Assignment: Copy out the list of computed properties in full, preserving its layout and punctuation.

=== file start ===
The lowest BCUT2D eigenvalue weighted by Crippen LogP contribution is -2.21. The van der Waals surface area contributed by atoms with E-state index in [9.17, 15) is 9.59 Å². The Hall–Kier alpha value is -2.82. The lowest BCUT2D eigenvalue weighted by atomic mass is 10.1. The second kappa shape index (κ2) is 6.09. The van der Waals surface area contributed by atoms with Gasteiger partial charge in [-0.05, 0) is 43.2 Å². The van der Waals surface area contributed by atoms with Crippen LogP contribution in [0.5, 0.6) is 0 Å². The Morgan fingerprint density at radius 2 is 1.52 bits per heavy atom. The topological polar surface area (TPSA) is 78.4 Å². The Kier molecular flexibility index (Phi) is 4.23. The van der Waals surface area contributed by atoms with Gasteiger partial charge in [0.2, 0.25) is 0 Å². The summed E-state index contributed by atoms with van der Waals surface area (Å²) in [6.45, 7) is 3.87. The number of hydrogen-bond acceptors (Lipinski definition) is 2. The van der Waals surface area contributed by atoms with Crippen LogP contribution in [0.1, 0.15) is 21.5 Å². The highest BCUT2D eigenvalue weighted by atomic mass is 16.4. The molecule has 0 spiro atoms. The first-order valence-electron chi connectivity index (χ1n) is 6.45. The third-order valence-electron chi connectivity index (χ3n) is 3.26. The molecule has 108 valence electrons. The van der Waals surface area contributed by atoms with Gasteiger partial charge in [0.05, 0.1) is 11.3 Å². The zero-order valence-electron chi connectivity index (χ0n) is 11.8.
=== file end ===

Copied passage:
The lowest BCUT2D eigenvalue weighted by Crippen LogP contribution is -2.21. The van der Waals surface area contributed by atoms with E-state index in [9.17, 15) is 9.59 Å². The Hall–Kier alpha value is -2.82. The lowest BCUT2D eigenvalue weighted by atomic mass is 10.1. The second kappa shape index (κ2) is 6.09. The van der Waals surface area contributed by atoms with Gasteiger partial charge in [-0.05, 0) is 43.2 Å². The van der Waals surface area contributed by atoms with Crippen LogP contribution in [0.5, 0.6) is 0 Å². The Morgan fingerprint density at radius 2 is 1.52 bits per heavy atom. The topological polar surface area (TPSA) is 78.4 Å². The Kier molecular flexibility index (Phi) is 4.23. The van der Waals surface area contributed by atoms with Gasteiger partial charge in [0.2, 0.25) is 0 Å². The summed E-state index contributed by atoms with van der Waals surface area (Å²) in [6.45, 7) is 3.87. The number of hydrogen-bond acceptors (Lipinski definition) is 2. The van der Waals surface area contributed by atoms with Crippen LogP contribution in [0.1, 0.15) is 21.5 Å². The highest BCUT2D eigenvalue weighted by atomic mass is 16.4. The molecule has 0 spiro atoms. The first-order valence-electron chi connectivity index (χ1n) is 6.45. The third-order valence-electron chi connectivity index (χ3n) is 3.26. The molecule has 108 valence electrons. The van der Waals surface area contributed by atoms with Gasteiger partial charge in [0.05, 0.1) is 11.3 Å². The zero-order valence-electron chi connectivity index (χ0n) is 11.8.